If you recently installed your Nest thermostat and find it annoying that the heat and cold settings are switched, don’t worry.
This is a very common issue in heat pump systems that utilize a single wire to control the reversing valve.
Reconfiguring it is very straightforward, so let’s talk more about how you can resolve this issue step-by-step.
Troubleshoot Heat Cold Switching on a Heat Pump
The cold air on heat or hot air on cold problems is very common in systems with a heat pump.
Typically, this is because the thermostat has flipped the O/B wire signals, which sends two different types of signals to the reversing valve.
In a Nest thermostat, you can toggle this setting internally, allowing you to read just the O/B wire signals so the correct mode shows up when the thermostat calls for heat or cool.
Initial Step: Identify If You Have a Heat Pump System
Heat pumps may seem no different from other conventional air conditioner systems, since side-by-side, the outdoor units can look exactly alike.
However, upon close inspection, they have specific characteristics that you can observe. These include:
- Any labels on the outdoor unit indicating the manufacturer and model number or energy rating.
- The outdoor unit elevated a foot or so above the ground
- A small circuit board on the outdoor unit (the defrost controller), alongside the other components of a regular air conditioner.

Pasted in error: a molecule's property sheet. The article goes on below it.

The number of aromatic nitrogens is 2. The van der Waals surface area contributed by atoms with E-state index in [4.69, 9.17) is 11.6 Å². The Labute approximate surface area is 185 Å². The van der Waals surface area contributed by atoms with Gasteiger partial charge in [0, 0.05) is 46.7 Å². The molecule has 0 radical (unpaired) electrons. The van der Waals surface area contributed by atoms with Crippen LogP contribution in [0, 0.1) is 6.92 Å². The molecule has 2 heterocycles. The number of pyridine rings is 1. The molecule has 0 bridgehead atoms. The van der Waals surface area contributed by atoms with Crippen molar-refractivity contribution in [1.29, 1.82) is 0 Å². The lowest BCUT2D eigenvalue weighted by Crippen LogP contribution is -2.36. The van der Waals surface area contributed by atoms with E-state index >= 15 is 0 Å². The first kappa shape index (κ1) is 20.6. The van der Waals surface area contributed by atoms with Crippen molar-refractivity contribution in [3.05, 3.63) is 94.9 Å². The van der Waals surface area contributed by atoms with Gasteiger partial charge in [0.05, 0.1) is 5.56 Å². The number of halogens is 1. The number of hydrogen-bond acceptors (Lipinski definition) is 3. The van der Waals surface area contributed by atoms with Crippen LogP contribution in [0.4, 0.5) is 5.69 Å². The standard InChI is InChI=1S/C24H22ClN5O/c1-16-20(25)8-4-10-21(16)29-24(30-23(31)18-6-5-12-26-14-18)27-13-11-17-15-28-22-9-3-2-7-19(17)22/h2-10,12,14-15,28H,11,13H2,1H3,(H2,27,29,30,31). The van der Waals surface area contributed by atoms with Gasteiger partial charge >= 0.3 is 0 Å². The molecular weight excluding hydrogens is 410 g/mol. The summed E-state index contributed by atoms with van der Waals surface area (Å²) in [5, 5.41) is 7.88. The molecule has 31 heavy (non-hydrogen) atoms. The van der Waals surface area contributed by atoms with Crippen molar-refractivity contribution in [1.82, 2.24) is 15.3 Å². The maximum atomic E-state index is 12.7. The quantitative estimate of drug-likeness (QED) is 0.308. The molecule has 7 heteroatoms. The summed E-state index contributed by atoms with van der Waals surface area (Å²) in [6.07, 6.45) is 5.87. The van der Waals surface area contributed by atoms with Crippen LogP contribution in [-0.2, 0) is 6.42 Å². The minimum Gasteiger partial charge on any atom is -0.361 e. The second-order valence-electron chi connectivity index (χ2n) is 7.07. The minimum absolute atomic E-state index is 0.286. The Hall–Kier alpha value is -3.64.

- The reversing valve inside the outdoor unit: a copper tube-like contraption with three tubes on one side and another tube on the other. (Also, with an electrical solenoid attached to it with wires).
Diagnostic Step: Manually Adjust Both Heating and Cooling Modes
Before toggling the O/B wire setting or checking the wiring, it’s important to confirm that the heat pump is actually reversing the system mode.
In order to carry this out, you will need to adjust the temperature and system modes manually in the thermostat. Here’s how:
- Adjust your thermostat to “heat”
- Then, set the target temperature a couple of degrees higher than the current indoor temperature
- Wait a couple of minutes for the heat pump to kick in and check for the air coming in from the vents.
- Is it warm? If you don’t feel much of a difference, give it several more minutes and check the thermostat to see if the temperature in your home improves.
- If the thermostat doesn’t reach the target temperature after 10 or 20 minutes, there might be an issue with the heating or cooling.
- If anything doesn’t change or the temperature seems to have dipped instead, try switching the mode to “cool”
- Then, wait a couple of minutes and see what happens to the temperatures. Does it get hot or does it cool down instead?
If the temperatures do change, but the other way around, you can confirm the HVAC equipment is not defective and instead it’s an issue with the O/B wire.
However, in some rare cases, it could also be incorrect thermostat wiring, so we'll have to check for that as well.
In the following steps, I’ll talk about troubleshooting the thermostat wiring. So if you’re not skilled in troubleshooting electrical components, it’s best to skip this step or get help from a professional, especially if you're not comfortable doing these yourself.